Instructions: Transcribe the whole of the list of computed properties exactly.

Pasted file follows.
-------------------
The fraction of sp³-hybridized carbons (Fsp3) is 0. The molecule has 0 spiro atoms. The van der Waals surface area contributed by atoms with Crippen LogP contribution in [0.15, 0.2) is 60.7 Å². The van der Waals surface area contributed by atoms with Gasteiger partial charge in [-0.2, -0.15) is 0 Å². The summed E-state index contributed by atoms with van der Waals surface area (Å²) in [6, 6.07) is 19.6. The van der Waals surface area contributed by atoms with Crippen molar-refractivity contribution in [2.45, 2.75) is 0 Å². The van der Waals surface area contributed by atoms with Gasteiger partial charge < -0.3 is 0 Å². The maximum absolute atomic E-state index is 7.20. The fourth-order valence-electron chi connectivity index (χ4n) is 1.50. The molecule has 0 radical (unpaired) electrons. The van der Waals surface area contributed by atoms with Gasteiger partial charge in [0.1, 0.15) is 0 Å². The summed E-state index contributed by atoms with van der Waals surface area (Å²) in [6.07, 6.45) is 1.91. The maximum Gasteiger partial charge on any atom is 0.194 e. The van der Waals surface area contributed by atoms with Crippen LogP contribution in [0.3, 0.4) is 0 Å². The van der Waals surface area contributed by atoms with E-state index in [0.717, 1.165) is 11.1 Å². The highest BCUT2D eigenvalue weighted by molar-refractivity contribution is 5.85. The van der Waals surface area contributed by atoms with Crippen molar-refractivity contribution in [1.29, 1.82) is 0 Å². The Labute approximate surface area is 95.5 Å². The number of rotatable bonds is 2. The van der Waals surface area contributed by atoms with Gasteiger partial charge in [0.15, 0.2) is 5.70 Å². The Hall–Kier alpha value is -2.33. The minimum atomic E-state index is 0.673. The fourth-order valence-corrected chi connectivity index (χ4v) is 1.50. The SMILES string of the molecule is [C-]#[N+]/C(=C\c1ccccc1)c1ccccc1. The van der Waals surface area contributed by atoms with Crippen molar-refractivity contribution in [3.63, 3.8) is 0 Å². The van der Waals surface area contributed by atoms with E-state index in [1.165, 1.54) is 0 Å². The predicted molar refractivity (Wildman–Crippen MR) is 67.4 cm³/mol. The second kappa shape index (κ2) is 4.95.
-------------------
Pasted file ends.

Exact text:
The fraction of sp³-hybridized carbons (Fsp3) is 0. The molecule has 0 spiro atoms. The van der Waals surface area contributed by atoms with Crippen LogP contribution in [0.15, 0.2) is 60.7 Å². The van der Waals surface area contributed by atoms with Gasteiger partial charge in [-0.2, -0.15) is 0 Å². The summed E-state index contributed by atoms with van der Waals surface area (Å²) in [6, 6.07) is 19.6. The van der Waals surface area contributed by atoms with Crippen molar-refractivity contribution in [2.45, 2.75) is 0 Å². The van der Waals surface area contributed by atoms with Gasteiger partial charge < -0.3 is 0 Å². The maximum absolute atomic E-state index is 7.20. The fourth-order valence-electron chi connectivity index (χ4n) is 1.50. The molecule has 0 radical (unpaired) electrons. The van der Waals surface area contributed by atoms with Gasteiger partial charge in [0.1, 0.15) is 0 Å². The summed E-state index contributed by atoms with van der Waals surface area (Å²) in [6.07, 6.45) is 1.91. The maximum Gasteiger partial charge on any atom is 0.194 e. The van der Waals surface area contributed by atoms with Crippen LogP contribution in [0.3, 0.4) is 0 Å². The van der Waals surface area contributed by atoms with E-state index in [0.717, 1.165) is 11.1 Å². The highest BCUT2D eigenvalue weighted by molar-refractivity contribution is 5.85. The van der Waals surface area contributed by atoms with Crippen molar-refractivity contribution in [1.29, 1.82) is 0 Å². The Labute approximate surface area is 95.5 Å². The number of rotatable bonds is 2. The van der Waals surface area contributed by atoms with Gasteiger partial charge in [0.15, 0.2) is 5.70 Å². The Hall–Kier alpha value is -2.33. The minimum atomic E-state index is 0.673. The fourth-order valence-corrected chi connectivity index (χ4v) is 1.50. The SMILES string of the molecule is [C-]#[N+]/C(=C\c1ccccc1)c1ccccc1. The van der Waals surface area contributed by atoms with Crippen molar-refractivity contribution in [3.63, 3.8) is 0 Å². The van der Waals surface area contributed by atoms with E-state index in [1.165, 1.54) is 0 Å². The predicted molar refractivity (Wildman–Crippen MR) is 67.4 cm³/mol. The second kappa shape index (κ2) is 4.95.